April 12, 2004
Scars of incarceration linger long after prisoners
are released, author writes
By Jennifer McNulty
As a specialist on the psychological impacts of imprisonment, psychology
professor Craig Haney knows the gritty truth about the adjustments inmates
must make to survive incarceration.
Psychology professor Craig Haney is a contributor to the new
book, Prisoners Once Removed: The Impact of Incarceration and
Reentry on Children, Families, and Communities
Formal prison rules and unwritten codes of conduct require prisoners
to relinquish autonomy, become hypervigilant about their personal safety,
and develop an impenetrable prison mask that hides their
For some, incarceration can be so psychologically painful that it produces
post-traumatic stress reactions after they are released. For many, psychological
distress and long-term dysfunction hamper their reintegration into society.
As a contributor to the new book, Prisoners Once Removed: The Impact
of Incarceration and Reentry on Children, Families, and Communities
(Washington, D.C.: Urban Institute Press, 2004), Haney writes about
some of the little-discussed consequences of todays punitive penal
The incarceration of huge numbers of drug offenders at a time when
the rationale for imprisonment has shifted from rehabilitation to an
openly punitive approach is a combustible combination, writes
Haney. Of the 1.4 million people incarcerated in state and federal prisons
nationwide, 600,000 will be released this year, he said, driving home
societys interest in reducing the suffering and alienation inmates
experience, and the scars--emotional and physical--they carry with them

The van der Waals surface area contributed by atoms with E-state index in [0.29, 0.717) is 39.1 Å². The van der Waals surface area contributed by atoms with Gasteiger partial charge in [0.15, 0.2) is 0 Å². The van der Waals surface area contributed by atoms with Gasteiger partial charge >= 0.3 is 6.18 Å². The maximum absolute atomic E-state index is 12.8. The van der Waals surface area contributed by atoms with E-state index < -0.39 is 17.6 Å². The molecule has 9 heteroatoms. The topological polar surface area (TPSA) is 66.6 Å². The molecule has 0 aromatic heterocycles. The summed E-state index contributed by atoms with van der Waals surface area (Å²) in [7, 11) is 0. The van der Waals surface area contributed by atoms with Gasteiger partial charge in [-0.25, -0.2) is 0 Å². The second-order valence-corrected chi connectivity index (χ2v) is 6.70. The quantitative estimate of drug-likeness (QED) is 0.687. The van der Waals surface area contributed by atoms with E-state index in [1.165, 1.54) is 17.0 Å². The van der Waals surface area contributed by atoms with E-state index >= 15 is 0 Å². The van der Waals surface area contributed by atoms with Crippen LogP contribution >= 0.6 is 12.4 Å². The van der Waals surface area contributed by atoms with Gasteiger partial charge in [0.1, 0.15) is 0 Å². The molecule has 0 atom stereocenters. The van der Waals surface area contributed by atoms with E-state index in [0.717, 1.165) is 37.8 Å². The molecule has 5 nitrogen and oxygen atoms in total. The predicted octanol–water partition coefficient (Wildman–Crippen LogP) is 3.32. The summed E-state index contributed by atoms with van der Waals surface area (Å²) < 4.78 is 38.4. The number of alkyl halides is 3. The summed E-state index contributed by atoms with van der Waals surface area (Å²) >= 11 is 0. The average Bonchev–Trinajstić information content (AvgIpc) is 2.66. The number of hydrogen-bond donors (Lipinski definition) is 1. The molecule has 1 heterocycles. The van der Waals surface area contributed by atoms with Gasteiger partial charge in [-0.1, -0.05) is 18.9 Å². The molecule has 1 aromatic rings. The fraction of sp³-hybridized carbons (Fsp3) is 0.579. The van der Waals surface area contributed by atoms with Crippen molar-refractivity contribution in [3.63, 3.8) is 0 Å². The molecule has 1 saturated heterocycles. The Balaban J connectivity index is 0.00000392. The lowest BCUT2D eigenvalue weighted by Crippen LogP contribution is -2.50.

Writing that prisons have become in some ways much more difficult
places in which to adjust and survive over the past several decades,
Haney says many inmates incur severe psychological costs
as they adapt to modern prison life. Although the psychological consequences
of institutionalization impede postprison adjustment, Haney outlines
ways to minimize these impediments.
No progress can be made until penal policies are changed to emphasize
prisoner-oriented rehabilitative services, according to Haney. Prison
life must be restructured to replicate life in the world outside prison,
as much as possible. Services must address the needs of addicted, mentally
ill, and developmentally disabled inmates, and the use of punitive isolation
must be minimized.
In addition, prisoners must be prepared to reenter the free world.
Haney urges prisons to offer decompression programs to all inmates to
help them understand the ways in which incarceration may have changed
them, and to provide vocational, occupational, and job-search training,
as well. No prisoner should be released directly out of supermax or
solitary confinement, and those with symptoms of mental illness will
need specialized transitional services to facilitate their reintegration
As a community, the nation must recognize the challenges facing prisoners
upon release and provide job opportunities, counseling that focuses
on the consequences of adapting to prison life, and parole and probation
services that help individuals with the transition to life outside prison.
Haney concludes his chapter by conceding the enormity of the challenge
ahead, but he blames the fact that the United States has come to drastically
overuse incarceration as a strategy of crime control for the scope
of the problem.
Although certainly not everyone who goes to prison is damaged
by the experience, we know that prison can hurt people in significant
ways and that some people are hurt more than others, he writes.
Very few prison programs even acknowledge the psychological risks
of incarceration, and fewer still are designed to address or ameliorate
the negative effects of imprisonment and the long-term problems these
effects may produce.
Prisoners Once Removed: The Impact of Incarceration and Reentry
on Children, Families, and Communities was edited by Jeremy Travis,
senior fellow at the Urban Institute's Justice Policy Center, and Michelle
Waul, director of special projects at the National Center for Victims
of Crime. It documents the consequences of imprisonment for individual
prisoners, their families, and the communities to which these prisoners
return and asks whether the corrections and health and human services
systems can better serve this growing population.
The Urban Institute is a nonprofit, nonpartisan policy research and
educational organization that examines the social, economic, and governance
challenges facing the nation.
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